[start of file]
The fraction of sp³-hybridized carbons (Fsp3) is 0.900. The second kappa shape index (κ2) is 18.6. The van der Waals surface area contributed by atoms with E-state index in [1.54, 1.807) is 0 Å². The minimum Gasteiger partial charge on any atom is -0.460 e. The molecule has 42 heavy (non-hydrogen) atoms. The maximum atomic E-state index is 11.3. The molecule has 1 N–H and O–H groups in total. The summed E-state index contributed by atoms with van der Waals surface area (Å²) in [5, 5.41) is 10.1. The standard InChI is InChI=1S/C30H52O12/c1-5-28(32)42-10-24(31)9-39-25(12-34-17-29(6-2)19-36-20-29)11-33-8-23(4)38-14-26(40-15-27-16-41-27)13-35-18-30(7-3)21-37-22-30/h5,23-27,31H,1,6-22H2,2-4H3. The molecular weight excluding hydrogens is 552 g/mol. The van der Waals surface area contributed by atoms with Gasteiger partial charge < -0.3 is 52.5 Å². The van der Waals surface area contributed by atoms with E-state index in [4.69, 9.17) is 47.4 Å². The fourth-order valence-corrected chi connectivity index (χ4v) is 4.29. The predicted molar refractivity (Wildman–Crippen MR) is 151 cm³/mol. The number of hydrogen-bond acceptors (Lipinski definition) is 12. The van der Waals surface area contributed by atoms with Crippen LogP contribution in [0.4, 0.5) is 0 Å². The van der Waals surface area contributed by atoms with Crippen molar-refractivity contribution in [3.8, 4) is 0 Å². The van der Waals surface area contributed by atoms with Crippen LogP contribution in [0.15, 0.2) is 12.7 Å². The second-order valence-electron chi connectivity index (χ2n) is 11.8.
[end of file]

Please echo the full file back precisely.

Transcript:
The fraction of sp³-hybridized carbons (Fsp3) is 0.900. The second kappa shape index (κ2) is 18.6. The van der Waals surface area contributed by atoms with E-state index in [1.54, 1.807) is 0 Å². The minimum Gasteiger partial charge on any atom is -0.460 e. The molecule has 42 heavy (non-hydrogen) atoms. The maximum atomic E-state index is 11.3. The molecule has 1 N–H and O–H groups in total. The summed E-state index contributed by atoms with van der Waals surface area (Å²) in [5, 5.41) is 10.1. The standard InChI is InChI=1S/C30H52O12/c1-5-28(32)42-10-24(31)9-39-25(12-34-17-29(6-2)19-36-20-29)11-33-8-23(4)38-14-26(40-15-27-16-41-27)13-35-18-30(7-3)21-37-22-30/h5,23-27,31H,1,6-22H2,2-4H3. The molecular weight excluding hydrogens is 552 g/mol. The van der Waals surface area contributed by atoms with Gasteiger partial charge < -0.3 is 52.5 Å². The van der Waals surface area contributed by atoms with E-state index in [4.69, 9.17) is 47.4 Å². The fourth-order valence-corrected chi connectivity index (χ4v) is 4.29. The predicted molar refractivity (Wildman–Crippen MR) is 151 cm³/mol. The number of hydrogen-bond acceptors (Lipinski definition) is 12. The van der Waals surface area contributed by atoms with Crippen LogP contribution in [0.4, 0.5) is 0 Å². The van der Waals surface area contributed by atoms with Crippen molar-refractivity contribution in [3.8, 4) is 0 Å². The van der Waals surface area contributed by atoms with Crippen LogP contribution in [0.15, 0.2) is 12.7 Å². The second-order valence-electron chi connectivity index (χ2n) is 11.8.